-Isaac Williams

The Children’s School

I would love to experience learning and life in a space that stimulates brain, heart, and exploration.
-Susan Wolff

Location: Stamford, Connecticut, United States
Designer: Maryann Thompson Architects
Program: Kindergarten/Preschool/Early Education/Nursery, ages 2-8
Capacity: 120


This modified one-room schoolhouse for an established Montessori school is designed to support their child-centered teaching methodologies. The open space encourages the free movement of the child through different learning areas. Environmentally sensitive design features instill values of conservation and stewardship in the students.

Roof planes subtly tilt against one another to let in light from above between their skewed forms, and they define the classroom spaces below them without the use of walls. The younger children occupy the east-facing wing as they are only in school in the morning; the older children occupy the west wing to take advantage of western light. The building has multiple relationships to the exterior play areas with doors out from every classroom.

The shifting plan allows for multiple experiences of the building that reduce its apparent scale to remain in keeping with scale of the child. It stimulates the child’s desire to wander, explore and interact with his environment. In order to fully understand it, the building must be occupied and its spaces engaged. The sequence of spaces offers a playful hide and reveal, taking the child on a journey, during both the movement through it and the experience of the unfolding of the building into the landscape.

The Children’s School is designed to tread lightly on the earth and to heighten the students’ sense of relationship with the site. The building has a passive solar design with cross-ventilation in order to extend the seasons in which heating and cooling are not necessary. This project will be one of the first LEED Certified schools in Connecticut.

This new school building and campus reflect a tremendous amount of thought on the part of teachers, parents and alumni. From the beginning, they were mindful of the real and symbolic importance of schools to those who inhabit them. They understood that the elements of a school’s ‘built world’ could be powerful teaching tools in their own right. At the same time, our 40 years of experience in working with young children has taught them about the essential role that the physical environment plays in piquing a child’s curiosity and shaping his or her sense of well-being.

Ten years in the making, the school’s mission to “take young children seriously” has come vividly to life in a new building and refurbished campus. Here is something much more daring and innovative than the traditional school-as-a-box. With its varied roof planes, the way it nestles into the wooded landscape, and its careful orientation to take full advantage of the sun, the project speaks to a purpose beyond pure functionality: the building and grounds will inspire children to think about how to be good stewards of the Earth’s resources. The new building and campus demonstrates a vision of trying to do it right.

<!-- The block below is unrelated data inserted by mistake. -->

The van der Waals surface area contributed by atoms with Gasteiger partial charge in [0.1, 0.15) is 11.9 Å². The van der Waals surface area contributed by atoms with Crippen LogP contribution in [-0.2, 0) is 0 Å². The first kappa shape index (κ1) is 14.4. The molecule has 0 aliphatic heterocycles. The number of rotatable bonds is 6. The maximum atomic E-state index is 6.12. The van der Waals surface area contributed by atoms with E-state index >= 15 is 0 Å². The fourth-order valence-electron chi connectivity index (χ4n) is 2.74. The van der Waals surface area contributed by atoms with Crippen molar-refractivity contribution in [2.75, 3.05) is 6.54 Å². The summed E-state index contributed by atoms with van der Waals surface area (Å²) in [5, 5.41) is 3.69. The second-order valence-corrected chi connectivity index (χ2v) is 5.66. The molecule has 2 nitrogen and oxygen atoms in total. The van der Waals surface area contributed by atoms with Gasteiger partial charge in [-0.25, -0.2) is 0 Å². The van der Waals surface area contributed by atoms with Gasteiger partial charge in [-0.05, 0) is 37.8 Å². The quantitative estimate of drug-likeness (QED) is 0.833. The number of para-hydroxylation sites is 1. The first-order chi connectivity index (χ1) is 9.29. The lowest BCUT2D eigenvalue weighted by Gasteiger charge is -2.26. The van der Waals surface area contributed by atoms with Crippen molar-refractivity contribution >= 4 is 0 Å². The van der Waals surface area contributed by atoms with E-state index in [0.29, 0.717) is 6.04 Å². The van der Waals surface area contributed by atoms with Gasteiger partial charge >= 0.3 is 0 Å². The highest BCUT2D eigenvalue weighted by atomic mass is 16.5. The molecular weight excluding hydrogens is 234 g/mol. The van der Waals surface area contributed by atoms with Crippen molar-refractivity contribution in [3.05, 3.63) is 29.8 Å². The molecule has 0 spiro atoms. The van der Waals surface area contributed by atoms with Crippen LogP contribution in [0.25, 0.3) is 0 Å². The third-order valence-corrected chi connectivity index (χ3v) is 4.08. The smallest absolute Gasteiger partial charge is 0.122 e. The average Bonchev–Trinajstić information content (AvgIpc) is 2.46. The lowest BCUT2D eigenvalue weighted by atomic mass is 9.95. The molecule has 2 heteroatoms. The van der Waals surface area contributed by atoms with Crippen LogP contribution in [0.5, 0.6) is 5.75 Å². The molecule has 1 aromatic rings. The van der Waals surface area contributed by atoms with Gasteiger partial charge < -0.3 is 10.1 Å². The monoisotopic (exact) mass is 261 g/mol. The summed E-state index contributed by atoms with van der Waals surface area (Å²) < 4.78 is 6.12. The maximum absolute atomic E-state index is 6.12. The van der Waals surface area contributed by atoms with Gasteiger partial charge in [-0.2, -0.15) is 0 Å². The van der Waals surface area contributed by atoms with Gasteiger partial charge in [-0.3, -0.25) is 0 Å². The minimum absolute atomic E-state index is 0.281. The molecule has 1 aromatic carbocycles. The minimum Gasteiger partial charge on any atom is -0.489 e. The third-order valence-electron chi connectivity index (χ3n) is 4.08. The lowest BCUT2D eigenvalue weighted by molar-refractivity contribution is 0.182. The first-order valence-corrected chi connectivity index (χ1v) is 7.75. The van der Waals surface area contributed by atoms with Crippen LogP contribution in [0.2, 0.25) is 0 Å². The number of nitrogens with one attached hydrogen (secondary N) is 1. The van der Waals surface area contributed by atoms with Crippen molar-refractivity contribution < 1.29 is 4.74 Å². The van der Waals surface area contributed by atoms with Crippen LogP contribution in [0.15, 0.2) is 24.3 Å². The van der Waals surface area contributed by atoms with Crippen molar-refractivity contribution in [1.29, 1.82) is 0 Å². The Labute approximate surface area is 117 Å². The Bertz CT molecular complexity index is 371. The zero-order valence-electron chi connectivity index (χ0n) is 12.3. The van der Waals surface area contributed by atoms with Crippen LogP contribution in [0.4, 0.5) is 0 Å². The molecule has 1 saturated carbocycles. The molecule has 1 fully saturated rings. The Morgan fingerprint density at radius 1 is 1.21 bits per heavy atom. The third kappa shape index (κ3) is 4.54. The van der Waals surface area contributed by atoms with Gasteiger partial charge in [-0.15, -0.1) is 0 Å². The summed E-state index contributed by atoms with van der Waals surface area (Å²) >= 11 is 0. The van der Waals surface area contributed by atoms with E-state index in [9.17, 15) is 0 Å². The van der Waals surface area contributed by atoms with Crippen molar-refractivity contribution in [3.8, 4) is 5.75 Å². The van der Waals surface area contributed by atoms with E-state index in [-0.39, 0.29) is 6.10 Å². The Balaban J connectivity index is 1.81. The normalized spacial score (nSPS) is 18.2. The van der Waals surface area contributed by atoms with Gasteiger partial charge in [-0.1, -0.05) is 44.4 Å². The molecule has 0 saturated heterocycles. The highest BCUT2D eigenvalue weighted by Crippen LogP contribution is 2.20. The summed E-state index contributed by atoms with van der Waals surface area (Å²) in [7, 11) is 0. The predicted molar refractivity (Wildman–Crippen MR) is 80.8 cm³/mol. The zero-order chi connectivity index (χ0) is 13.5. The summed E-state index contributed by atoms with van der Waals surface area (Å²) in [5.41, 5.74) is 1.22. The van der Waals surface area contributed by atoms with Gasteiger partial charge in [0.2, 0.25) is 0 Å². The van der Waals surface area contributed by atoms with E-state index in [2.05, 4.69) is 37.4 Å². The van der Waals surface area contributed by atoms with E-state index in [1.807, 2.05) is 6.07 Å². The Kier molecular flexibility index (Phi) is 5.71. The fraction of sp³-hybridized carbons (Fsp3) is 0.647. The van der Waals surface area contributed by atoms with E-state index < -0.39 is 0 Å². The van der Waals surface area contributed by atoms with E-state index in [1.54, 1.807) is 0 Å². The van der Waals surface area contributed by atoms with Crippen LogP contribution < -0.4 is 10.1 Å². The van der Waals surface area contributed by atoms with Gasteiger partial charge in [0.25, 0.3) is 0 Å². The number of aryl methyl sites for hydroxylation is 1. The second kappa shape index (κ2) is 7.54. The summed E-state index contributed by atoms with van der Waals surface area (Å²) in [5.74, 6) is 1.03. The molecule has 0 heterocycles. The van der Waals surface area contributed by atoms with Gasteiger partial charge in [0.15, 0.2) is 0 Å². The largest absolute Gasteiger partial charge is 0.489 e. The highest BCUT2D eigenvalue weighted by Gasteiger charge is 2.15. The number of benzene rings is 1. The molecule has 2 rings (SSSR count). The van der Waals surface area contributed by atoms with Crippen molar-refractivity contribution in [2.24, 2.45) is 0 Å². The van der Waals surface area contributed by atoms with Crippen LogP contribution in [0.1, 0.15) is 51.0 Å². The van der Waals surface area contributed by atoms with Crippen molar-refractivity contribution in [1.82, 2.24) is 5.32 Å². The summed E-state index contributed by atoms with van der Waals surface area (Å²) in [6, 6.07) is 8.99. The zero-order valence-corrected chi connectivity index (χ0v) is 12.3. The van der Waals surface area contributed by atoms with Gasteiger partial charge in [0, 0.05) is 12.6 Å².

I like the innovation based in one-room schoolhouse. Its one-room allows different kinds of activities and renewals and those are good things to open the minds to create. There is a question that appears to me, immediately: this place does contain the children or is so movable and changeable that is no order on the minds of the little children to take place? I like the skewed forms of the roofs with the trellis and louvers because the design of them allows to create different effects of light and blurring toward the seasons and it learns the past of the time…the differences of the nature.
-Ana Bajcura

The facility is carefully sited to take advantage of a beautiful natural environment. The project thoroughly captured my attention with its design, inclusion of outside with inside, and use of materials that invite children and adults to participate with the building and each other. I would love to experience learning and life in a space that stimulates brain, heart, and exploration.
-Susan Wolff

Matanuska-Susitna Career and Technical High School

Dynamic first impression. Outdoor learning spaces were well thought out. Great concept. A design that should withstand the test of changing times!
-David Smith

Location: Wasilla, Alaska, United States
Designer: McCool Carlson Green Architects
Program: High School/Secondary School
Capacity: 500


Utilizing an integrated parallel planning /design process this dynamic Career/Tech High School is organized around community needs and evolving teaching practices. At once agile and expressive, its learning signature focuses on maintaining relevance in an uncertain future, building vibrant learning networks and creating opportunities for success for all learners.

Design Response
A natural outgrowth of the project vision and planning process, pathways revolve around the Multipurpose/Partners Room which create a strong sense of cohesion within this diverse learning community.

Future Proofing